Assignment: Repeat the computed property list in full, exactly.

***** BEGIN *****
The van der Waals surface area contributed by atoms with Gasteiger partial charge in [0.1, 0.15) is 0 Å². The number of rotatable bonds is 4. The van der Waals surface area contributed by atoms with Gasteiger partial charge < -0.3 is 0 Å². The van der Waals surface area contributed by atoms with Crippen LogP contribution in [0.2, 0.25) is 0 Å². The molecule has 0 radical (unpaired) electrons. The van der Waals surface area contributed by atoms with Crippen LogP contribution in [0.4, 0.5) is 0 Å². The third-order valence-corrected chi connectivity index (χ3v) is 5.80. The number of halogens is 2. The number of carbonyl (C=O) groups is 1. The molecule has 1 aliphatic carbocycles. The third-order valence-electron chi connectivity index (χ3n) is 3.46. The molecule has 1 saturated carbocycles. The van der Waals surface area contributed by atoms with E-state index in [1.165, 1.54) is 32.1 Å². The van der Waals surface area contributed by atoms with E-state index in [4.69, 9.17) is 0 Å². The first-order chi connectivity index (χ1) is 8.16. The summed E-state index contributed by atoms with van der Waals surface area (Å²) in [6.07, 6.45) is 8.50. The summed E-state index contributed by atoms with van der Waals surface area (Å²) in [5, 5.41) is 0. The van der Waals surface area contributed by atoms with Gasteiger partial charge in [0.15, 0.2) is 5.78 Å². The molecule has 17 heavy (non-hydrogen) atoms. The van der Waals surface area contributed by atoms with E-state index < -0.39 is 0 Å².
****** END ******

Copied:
The van der Waals surface area contributed by atoms with Gasteiger partial charge in [0.1, 0.15) is 0 Å². The number of rotatable bonds is 4. The van der Waals surface area contributed by atoms with Gasteiger partial charge < -0.3 is 0 Å². The van der Waals surface area contributed by atoms with Crippen LogP contribution in [0.2, 0.25) is 0 Å². The molecule has 0 radical (unpaired) electrons. The van der Waals surface area contributed by atoms with Crippen LogP contribution in [0.4, 0.5) is 0 Å². The third-order valence-corrected chi connectivity index (χ3v) is 5.80. The number of halogens is 2. The number of carbonyl (C=O) groups is 1. The molecule has 1 aliphatic carbocycles. The third-order valence-electron chi connectivity index (χ3n) is 3.46. The molecule has 1 saturated carbocycles. The van der Waals surface area contributed by atoms with E-state index in [1.165, 1.54) is 32.1 Å². The van der Waals surface area contributed by atoms with E-state index in [4.69, 9.17) is 0 Å². The first-order chi connectivity index (χ1) is 8.16. The summed E-state index contributed by atoms with van der Waals surface area (Å²) in [6.07, 6.45) is 8.50. The summed E-state index contributed by atoms with van der Waals surface area (Å²) in [5, 5.41) is 0. The van der Waals surface area contributed by atoms with Gasteiger partial charge in [0.15, 0.2) is 5.78 Å². The molecule has 17 heavy (non-hydrogen) atoms. The van der Waals surface area contributed by atoms with E-state index < -0.39 is 0 Å².